Sun radiation and SPF

Skin Cancer Awareness month is over, but it’s never too late to expand your knowledge about the risks associated with sun exposure and the damaging effects UV rays can have on your skin and eyes. Ultraviolet light from the sun is comprised of three types of radiation – UVA, UVB, and UVC. UVA, UVB and UVC have varied wavelengths which determines how deeply they penetrate your skin. Understanding each type is the first step in protecting yourself against various skin cancers, premature aging, Actinic Keratosis and eye damage.

UVA

UVA rays have the longest wavelength of the three and can penetrate deep into the middle layer of skin, also called the dermis. These rays are responsible for premature aging and issues such as increased skin laxity, wrinkles, pigmentation, and leathery skin to name a few. As a coping mechanism against further damage from UVA rays, your skin darkens which results in a tan. Contrary to popular belief, there is no such thing as a safe or healthy tan. Most importantly, UVA rays can cause skin cancers such as basal cell and squamous cell carcinomas. UVA rays account for roughly 95% of all ultraviolet rays that reach the earth’s surface. UVA rays can penetrate through cloud cover as well as windows, so it is important to use sunscreen even on a cloudy day or while in the car.

UVB

UVB rays have a shorter wavelength than UVA rays. These rays affect the outermost layer of skin, more commonly referred to as the epidermis. Despite affecting your skin on a more superficial level, long term exposure to UVB rays can cause lasting damage to your skin and eyes including various skin cancers such as basal and squamous cell carcinomas. Additionally, UVB rays are responsible for delayed tanning and sunburns which are among the leading causes of melanoma – the deadliest form of skin cancer. Fortunately, most UVB rays are filtered by the earth’s atmosphere and cannot pass through glass. It is still important to protect yourself by applying at least 1 ounce of broad-spectrum sunscreen 30 minutes before exposure.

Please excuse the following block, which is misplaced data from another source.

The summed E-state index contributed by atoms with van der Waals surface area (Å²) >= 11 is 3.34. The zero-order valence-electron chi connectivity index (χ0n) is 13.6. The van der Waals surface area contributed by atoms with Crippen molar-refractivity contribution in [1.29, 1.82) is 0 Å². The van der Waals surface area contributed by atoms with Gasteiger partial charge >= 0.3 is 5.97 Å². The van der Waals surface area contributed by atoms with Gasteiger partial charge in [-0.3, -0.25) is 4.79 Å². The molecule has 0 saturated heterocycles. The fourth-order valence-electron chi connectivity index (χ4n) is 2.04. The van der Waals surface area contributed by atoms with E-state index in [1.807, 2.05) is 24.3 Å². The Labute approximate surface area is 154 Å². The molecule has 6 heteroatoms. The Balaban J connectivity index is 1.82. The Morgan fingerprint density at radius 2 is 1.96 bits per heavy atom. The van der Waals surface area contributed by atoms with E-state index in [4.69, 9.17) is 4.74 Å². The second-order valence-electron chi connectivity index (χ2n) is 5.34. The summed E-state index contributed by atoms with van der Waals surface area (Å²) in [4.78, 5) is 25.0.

UVC

UVC rays are the most harmful type of rays despite having the shortest wavelength of the three. Fortunately, UVC rays from the sun are absorbed almost completely by the ozone layer which means that they cannot make it to the surface or penetrate your skin. UVC rays still exist in some indoor lamps such as mercury lamps and some welding torches, which is why special safety equipment for welding is required.

The Importance of sun protection

Broad-spectrum sunscreen as well as protective clothing are among the best preventative measures against the sun’s harmful rays. After one trip to the drugstore, you’ll understand that there are a lot of sunscreens available. So, which one do you buy? You might be wondering which level of SPF offers the most effective protection. SPF, or Sun Protection Factor, is a measure of how long you can be exposed to the sun before you begin to burn (i.e. SPF 30 means that it would take you 30 times longer to burn than without sunscreen).

  • SPF 15 blocks up to 93% of UVB rays
  • SPF 30 blocks up to 97% of UVB rays
  • SPF 50 blocks up to 98% of UVB rays

Be sure to purchase a sunscreen with broad-spectrum protection which means that it protects against both UVA and UVB radiation from the sun. SPF 30+ combined with protective clothing such as long-sleeved shirts, hats and UV rated sunglasses can help prevent sun damage that could lead to various skin cancers and irreparable eye damage.  


Sources

Skin Cancer Foundation resources on UV Radiation

FDA Resources on Ultraviolet Radiation



Share this

Dr Pena

About The Author

Dr. Pena is a Board-Certified Medical Dermatologist, Mohs skin cancer surgeon, and cosmetic dermatologist. Her mission is to educate the diverse patient populations she serves, and their communities, on the importance of skin care in decreasing the risk of skin cancer and minimizing the early signs of aging. She founded Skin Solutions Dermatology with numerous clinics in Nashville, Tennessee and surrounding Middle Tennessee.

Dr. Julia Pena, MD

Original text